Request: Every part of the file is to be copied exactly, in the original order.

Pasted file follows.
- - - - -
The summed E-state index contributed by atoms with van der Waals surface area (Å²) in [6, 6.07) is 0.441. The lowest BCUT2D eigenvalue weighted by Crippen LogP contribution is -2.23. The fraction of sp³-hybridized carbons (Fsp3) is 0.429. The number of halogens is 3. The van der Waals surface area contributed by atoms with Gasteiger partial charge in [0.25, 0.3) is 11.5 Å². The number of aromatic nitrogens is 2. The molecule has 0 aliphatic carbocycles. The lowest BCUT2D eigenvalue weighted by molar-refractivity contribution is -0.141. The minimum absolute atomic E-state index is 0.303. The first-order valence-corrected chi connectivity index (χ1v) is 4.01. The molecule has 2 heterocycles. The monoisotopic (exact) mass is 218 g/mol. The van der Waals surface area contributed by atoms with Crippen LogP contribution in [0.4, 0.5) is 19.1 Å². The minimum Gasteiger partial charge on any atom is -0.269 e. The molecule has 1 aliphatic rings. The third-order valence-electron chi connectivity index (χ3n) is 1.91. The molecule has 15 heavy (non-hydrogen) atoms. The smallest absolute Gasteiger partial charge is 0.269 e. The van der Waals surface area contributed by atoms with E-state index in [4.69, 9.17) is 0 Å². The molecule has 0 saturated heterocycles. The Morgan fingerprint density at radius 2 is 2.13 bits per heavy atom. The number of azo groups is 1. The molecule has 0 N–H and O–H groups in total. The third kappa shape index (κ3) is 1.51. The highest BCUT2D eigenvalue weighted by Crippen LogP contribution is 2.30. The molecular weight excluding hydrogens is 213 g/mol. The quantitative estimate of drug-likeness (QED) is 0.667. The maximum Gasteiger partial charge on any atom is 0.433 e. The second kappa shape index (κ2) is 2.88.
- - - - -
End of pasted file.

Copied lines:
The summed E-state index contributed by atoms with van der Waals surface area (Å²) in [6, 6.07) is 0.441. The lowest BCUT2D eigenvalue weighted by Crippen LogP contribution is -2.23. The fraction of sp³-hybridized carbons (Fsp3) is 0.429. The number of halogens is 3. The van der Waals surface area contributed by atoms with Gasteiger partial charge in [0.25, 0.3) is 11.5 Å². The number of aromatic nitrogens is 2. The molecule has 0 aliphatic carbocycles. The lowest BCUT2D eigenvalue weighted by molar-refractivity contribution is -0.141. The minimum absolute atomic E-state index is 0.303. The first-order valence-corrected chi connectivity index (χ1v) is 4.01. The molecule has 2 heterocycles. The monoisotopic (exact) mass is 218 g/mol. The van der Waals surface area contributed by atoms with Crippen LogP contribution in [0.4, 0.5) is 19.1 Å². The minimum Gasteiger partial charge on any atom is -0.269 e. The molecule has 1 aliphatic rings. The third-order valence-electron chi connectivity index (χ3n) is 1.91. The molecule has 15 heavy (non-hydrogen) atoms. The smallest absolute Gasteiger partial charge is 0.269 e. The van der Waals surface area contributed by atoms with E-state index in [4.69, 9.17) is 0 Å². The molecule has 0 saturated heterocycles. The Morgan fingerprint density at radius 2 is 2.13 bits per heavy atom. The number of azo groups is 1. The molecule has 0 N–H and O–H groups in total. The third kappa shape index (κ3) is 1.51. The highest BCUT2D eigenvalue weighted by Crippen LogP contribution is 2.30. The molecular weight excluding hydrogens is 213 g/mol. The quantitative estimate of drug-likeness (QED) is 0.667. The maximum Gasteiger partial charge on any atom is 0.433 e. The second kappa shape index (κ2) is 2.88.